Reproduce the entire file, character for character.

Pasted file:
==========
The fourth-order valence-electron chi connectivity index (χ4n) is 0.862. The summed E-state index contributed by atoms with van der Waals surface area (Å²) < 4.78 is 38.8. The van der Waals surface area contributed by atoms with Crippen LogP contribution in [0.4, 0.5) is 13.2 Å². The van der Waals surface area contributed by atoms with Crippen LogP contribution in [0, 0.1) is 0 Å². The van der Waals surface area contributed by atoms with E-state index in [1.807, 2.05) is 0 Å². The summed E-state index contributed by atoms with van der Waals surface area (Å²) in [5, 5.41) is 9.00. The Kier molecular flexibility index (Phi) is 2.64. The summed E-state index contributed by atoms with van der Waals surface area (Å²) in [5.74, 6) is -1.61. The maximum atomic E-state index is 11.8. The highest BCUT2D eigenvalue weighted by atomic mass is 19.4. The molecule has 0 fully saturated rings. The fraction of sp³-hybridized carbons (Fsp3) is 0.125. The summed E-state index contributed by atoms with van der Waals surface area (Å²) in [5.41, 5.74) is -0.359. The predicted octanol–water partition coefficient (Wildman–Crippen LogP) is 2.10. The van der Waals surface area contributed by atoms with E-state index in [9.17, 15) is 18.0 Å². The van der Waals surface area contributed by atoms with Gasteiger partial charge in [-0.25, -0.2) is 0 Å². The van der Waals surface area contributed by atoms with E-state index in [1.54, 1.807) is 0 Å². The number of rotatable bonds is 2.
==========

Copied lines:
The fourth-order valence-electron chi connectivity index (χ4n) is 0.862. The summed E-state index contributed by atoms with van der Waals surface area (Å²) < 4.78 is 38.8. The van der Waals surface area contributed by atoms with Crippen LogP contribution in [0.4, 0.5) is 13.2 Å². The van der Waals surface area contributed by atoms with Crippen LogP contribution in [0, 0.1) is 0 Å². The van der Waals surface area contributed by atoms with E-state index in [1.807, 2.05) is 0 Å². The summed E-state index contributed by atoms with van der Waals surface area (Å²) in [5, 5.41) is 9.00. The Kier molecular flexibility index (Phi) is 2.64. The summed E-state index contributed by atoms with van der Waals surface area (Å²) in [5.74, 6) is -1.61. The maximum atomic E-state index is 11.8. The highest BCUT2D eigenvalue weighted by atomic mass is 19.4. The molecule has 0 fully saturated rings. The fraction of sp³-hybridized carbons (Fsp3) is 0.125. The summed E-state index contributed by atoms with van der Waals surface area (Å²) in [5.41, 5.74) is -0.359. The predicted octanol–water partition coefficient (Wildman–Crippen LogP) is 2.10. The van der Waals surface area contributed by atoms with E-state index in [9.17, 15) is 18.0 Å². The van der Waals surface area contributed by atoms with Gasteiger partial charge in [-0.25, -0.2) is 0 Å². The van der Waals surface area contributed by atoms with E-state index in [1.54, 1.807) is 0 Å². The number of rotatable bonds is 2.